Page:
Body dump in busy street highlights Mexican drug war's effect on commuters
In the state of Veracruz, 35 bodies were dumped Wednesday on a busy avenue during rush hour. Mexico's roadways have become a frequent stage for drug war violence.
It was rush hour in a coastal Gulf town in Veracruz, when Mexicans, eager to get home after work, were abruptly interrupted as two trucks pulled up on a main avenue and gunmen dumped 35 bodies near a mall.Skip to next paragraph
In surprise landslide, Jamaican opposition wins back power
Parading back to Rio de Janeiro: the bookish and brainy
After dramatic 2011 in Cuba, will US-Cuban policy shift in 2012?
Boom goes the churro: Chilean court upholds damages for exploding sweets
Why did Hugo Chavez spam Venezuelans on Christmas?
Subscribe Today to the Monitor
The men reportedly pointed weapons at frightened motorists in the town of Boca del Rio before leaving, and residents warned over social media outlets that other drivers should take alternate routes.
Commutes in Mexico have never been considered breezy or stress-free. In fact, IBM carried out a study recently polling the the emotional and economic toll of commuting in 20 cities worldwide, and Mexico City fared the worst.
But in violent hotspots outside this megalopolis, Mexican drivers are contending with issues that are more stressful than traffic that won’t budge: Battling drug gangs do not shy away from public displays of terror, not even on the nation's roadways.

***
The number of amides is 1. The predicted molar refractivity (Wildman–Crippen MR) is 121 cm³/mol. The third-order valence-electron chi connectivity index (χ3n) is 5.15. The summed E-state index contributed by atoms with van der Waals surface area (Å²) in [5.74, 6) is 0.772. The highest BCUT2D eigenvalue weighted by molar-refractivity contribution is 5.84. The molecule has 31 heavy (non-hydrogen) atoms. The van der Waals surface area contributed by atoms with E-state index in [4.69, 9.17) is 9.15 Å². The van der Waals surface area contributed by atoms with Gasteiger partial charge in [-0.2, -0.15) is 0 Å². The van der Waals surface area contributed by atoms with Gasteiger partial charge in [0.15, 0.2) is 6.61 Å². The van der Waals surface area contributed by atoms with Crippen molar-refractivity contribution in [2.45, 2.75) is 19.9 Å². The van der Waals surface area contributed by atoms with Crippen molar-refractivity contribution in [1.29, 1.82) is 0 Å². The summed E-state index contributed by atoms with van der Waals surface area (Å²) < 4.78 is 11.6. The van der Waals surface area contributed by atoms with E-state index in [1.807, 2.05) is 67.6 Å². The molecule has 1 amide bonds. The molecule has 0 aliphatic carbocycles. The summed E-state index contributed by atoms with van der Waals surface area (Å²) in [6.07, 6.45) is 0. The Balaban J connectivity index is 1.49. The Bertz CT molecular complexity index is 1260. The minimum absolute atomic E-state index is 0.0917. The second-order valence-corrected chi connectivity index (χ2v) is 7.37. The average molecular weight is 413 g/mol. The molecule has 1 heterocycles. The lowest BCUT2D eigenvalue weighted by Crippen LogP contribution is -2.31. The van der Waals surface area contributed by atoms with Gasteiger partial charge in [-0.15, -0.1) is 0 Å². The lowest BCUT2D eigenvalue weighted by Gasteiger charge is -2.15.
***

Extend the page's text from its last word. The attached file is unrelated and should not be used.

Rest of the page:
There have been menacing banners – warning snitches, rivals, and police to beware – and bodies left in piles on sides of highways. Drug traffickers hang victims from pedestrian overpasses. In Monterrey last month, a victim was executed on an overpass in front of commuters. Also in recent years Monterrey gunmen have begun setting up so-called narcobloqueos, or narco-blockades, in which they pull drivers from their buses and trucks and leave the vehicles in the middle of major intersections, snarling traffic and terrifying commuters.
Veracruz state prosecutor Reynaldo Escobar Perez says that seven of the victims identified to date – many of whom were women – were wanted for drug dealing and kidnapping, among other charges. That will assuage public fears that innocent victims were targeted, but the images from the event could still hang for a long time on the minds of the witnesses in Veracruz. Though once tranquil, Veracruz has seen an increase in violence as the Zetas seek to control lucrative drug and human smuggling routes through the state.